Wednesday, February 16, 2005

The Taiwan Question

The question of Taiwan regularly makes international headlines, and has been a major obstacle in the development of US-Sino relations. Beijing blames Washington for continually interfering in a domestic issue; Taipei complains that the U.S. ought to help more, and Washington states that this issue should be resolved peacefully.

As briefly mentioned in an earlier article, U.S. involvement in the Korean War was in response to the implementation of the policy of containment. China's rush to assist North Korea antagonized Washington to such a degree that the previously-overlooked "rebel province" of Taiwan was able to successfully plead for "protection" from imminent takeover by the Red Army. On December 1, 1954, a Joint Statement was issued which welcomed Taiwan under the containment umbrella: "This treaty will forge another link in the system of collective security established by the various collective defense treaties already concluded between the United States and other countries in the Pacific area. Together, these arrangements provide the essential framework for the defense by the free peoples of the Western Pacific against Communist aggression."

During the Nixon administration in the early 1970s, a dialogue with China was reestablished, and in the First of three Joint Communiques, the Taiwan dispute was reviewed. China opposed the United States interfering in their domestic issue, and Washington responded accordingly: "The United States acknowledges that all Chinese on either side of the Taiwan Strait maintain there is but one China and that Taiwan is a part of China. The United States Government does not challenge that position. It reaffirms its interest in a peaceful settlement of the Taiwan question by the Chinese themselves. With this prospect in mind, it affirms the ultimate objective of the withdrawal of all U.S. forces and military installations from Taiwan."

The Second Joint Communique, issued January 1, 1979, Washington recognized the Beijing as the sole legal government of China, and diplomatic relations were established.

This prompted an outcry both domestically and abroad for the United States to clearly state it's position concerning Taiwan, paving the way for the Taiwan Relations Act in April of the same year, which reaffirms the United States desire for a peaceful resolution to the issue: "It is the policy of the United States:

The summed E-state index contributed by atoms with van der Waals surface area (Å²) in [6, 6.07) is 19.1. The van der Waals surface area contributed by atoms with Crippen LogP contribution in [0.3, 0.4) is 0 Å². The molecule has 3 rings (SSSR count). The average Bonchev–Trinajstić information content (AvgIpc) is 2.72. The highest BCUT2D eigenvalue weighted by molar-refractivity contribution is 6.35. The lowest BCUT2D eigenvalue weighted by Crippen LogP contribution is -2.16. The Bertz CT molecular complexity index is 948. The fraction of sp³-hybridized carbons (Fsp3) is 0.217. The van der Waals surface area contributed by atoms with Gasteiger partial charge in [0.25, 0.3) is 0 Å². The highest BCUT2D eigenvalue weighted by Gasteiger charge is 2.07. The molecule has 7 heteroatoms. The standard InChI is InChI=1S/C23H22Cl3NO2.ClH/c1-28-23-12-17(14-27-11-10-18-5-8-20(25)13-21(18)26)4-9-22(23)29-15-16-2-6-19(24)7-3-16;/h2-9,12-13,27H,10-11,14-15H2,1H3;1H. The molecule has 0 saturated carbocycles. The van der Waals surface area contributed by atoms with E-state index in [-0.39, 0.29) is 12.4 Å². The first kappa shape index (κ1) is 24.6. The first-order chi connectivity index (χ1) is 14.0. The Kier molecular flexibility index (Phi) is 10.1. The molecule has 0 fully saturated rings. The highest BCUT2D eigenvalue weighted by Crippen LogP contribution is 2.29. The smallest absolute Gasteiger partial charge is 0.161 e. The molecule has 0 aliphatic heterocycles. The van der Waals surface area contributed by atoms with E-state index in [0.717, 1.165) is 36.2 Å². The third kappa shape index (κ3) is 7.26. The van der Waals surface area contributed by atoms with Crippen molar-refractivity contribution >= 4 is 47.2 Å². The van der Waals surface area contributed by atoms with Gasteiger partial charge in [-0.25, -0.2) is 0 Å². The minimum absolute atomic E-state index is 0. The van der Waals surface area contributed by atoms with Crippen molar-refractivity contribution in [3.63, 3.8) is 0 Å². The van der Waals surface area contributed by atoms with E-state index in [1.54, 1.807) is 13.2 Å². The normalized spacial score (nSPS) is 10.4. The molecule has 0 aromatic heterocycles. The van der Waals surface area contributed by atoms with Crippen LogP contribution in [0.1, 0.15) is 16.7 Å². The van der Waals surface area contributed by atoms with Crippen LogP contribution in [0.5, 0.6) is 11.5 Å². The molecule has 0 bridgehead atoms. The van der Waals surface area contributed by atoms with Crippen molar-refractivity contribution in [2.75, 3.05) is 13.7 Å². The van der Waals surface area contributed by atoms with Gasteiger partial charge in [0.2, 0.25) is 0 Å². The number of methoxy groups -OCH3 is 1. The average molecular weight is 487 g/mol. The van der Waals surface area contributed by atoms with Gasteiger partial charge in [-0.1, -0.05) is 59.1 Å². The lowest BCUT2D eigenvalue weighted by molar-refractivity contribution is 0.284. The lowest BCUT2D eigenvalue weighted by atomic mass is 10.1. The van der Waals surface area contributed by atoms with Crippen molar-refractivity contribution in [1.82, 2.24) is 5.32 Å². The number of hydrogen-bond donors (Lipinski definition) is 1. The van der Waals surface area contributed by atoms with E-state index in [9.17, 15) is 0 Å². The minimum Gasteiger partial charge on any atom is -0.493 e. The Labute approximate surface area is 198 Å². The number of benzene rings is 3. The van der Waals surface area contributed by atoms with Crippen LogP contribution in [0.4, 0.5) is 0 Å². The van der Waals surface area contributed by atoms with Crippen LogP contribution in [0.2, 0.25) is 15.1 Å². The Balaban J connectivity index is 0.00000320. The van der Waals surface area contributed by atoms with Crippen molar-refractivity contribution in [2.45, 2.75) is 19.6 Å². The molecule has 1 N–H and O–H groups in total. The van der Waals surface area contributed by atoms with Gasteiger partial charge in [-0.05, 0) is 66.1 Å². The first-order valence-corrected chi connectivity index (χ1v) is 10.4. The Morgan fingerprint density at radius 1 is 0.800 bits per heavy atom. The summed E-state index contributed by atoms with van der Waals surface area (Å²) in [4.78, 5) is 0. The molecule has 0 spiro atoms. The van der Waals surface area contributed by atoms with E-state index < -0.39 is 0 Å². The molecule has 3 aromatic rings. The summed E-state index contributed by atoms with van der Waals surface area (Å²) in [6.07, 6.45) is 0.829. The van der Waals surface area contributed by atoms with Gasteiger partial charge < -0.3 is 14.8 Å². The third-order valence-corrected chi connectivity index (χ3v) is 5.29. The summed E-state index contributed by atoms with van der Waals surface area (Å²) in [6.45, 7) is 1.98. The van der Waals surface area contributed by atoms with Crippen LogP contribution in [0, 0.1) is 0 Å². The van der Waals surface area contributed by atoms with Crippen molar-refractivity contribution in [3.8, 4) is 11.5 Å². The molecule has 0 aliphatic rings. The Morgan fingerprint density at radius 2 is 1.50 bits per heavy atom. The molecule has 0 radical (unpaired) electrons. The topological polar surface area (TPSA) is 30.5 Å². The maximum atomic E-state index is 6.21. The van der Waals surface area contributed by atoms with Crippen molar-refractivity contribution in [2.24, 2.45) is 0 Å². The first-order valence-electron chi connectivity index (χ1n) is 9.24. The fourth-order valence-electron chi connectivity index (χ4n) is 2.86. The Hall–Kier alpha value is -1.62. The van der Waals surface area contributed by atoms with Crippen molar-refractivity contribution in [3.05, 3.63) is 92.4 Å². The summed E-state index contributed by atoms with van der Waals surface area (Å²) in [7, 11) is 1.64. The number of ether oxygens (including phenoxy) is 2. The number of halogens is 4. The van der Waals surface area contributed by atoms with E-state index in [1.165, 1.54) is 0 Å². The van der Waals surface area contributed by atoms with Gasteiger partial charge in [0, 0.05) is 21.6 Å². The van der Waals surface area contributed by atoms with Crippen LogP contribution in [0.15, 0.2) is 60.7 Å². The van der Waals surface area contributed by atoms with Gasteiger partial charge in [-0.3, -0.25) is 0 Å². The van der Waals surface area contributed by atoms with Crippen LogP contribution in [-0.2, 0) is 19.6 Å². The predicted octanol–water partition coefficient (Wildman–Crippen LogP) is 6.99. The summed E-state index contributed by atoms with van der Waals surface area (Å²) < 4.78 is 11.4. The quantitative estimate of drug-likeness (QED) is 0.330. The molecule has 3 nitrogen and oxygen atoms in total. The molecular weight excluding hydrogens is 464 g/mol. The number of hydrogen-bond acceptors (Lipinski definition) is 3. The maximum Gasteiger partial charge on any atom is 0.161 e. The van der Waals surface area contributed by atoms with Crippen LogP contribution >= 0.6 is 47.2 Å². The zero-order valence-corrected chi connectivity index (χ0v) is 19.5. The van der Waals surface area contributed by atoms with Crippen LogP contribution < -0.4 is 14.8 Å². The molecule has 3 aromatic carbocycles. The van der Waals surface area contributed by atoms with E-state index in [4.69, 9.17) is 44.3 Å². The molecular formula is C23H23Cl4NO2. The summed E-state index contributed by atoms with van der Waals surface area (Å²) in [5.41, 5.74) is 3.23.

• (1) to preserve and promote extensive, close, and friendly commercial, cultural, and other relations between the people of the United States and the people on Taiwan, as well as the people on the China mainland and all other peoples of the Western Pacific area;
  • (2) to declare that peace and stability in the area are in the political, security, and economic interests of the United States, and are matters of international concern;
  • (3) to make clear that the United States decision to establish diplomatic relations with the People's Republic of China rests upon the expectation that the future of Taiwan will be determined by peaceful means;
  • (4) to consider any effort to determine the future of Taiwan by other than peaceful means, including by boycotts or embargoes, a threat to the peace and security of the Western Pacific area and of grave concern to the United States;
  • (5) to provide Taiwan with arms of a defensive character; and
  • (6) to maintain the capacity of the United States to resist any resort to force or other forms of coercion that would jeopardize the security, or the social or economic system, of the people on Taiwan.

  • In 1982, during negotiations with the PRC regarding the sales of arms to Taiwan, the Taiwan Government presented the United States with the "Six Assurances", a proposed set of guidelines to be used by the U.S. in relation to Taiwan. As the six points point to the desire for a peaceful resolution to the "One China" issue, the U.S. agreed to these points.

    Shortly thereafter, the Third Joint Communique was released in Beijing, concerning the Sales of Arms to Taiwan. Beijing firmly restated its' desire for Washington to cease all assistance to Taiwan. Washington acknowledged Beijing's point of view, and reiterated that also sought a final resolution to the issue, and, in what has become current policy, firmly placed responsibility back into the hands of the Chinese: "In order to bring about, over a period of time, a final settlement of the question of United States arms sales to Taiwan, which is an issue rooted in history, the two Governments will make every effort to adopt measures and create conditions conducive to the thorough settlement of this issue."

    In lieu of a current willingness on either side of the Taiwan Straits to seek out a peaceful resolution, or even to officially recognize those in power on the other side, the United States is still bound by it's policy to provide arms to Taipei, preventing aggression on the part of the PRC. To settle this question peacefully, internally, each side, Beijing and Taipei, have to meet each other as equals, dialogue as equals, and reach a mutually satisfying decision as to their permanent future together.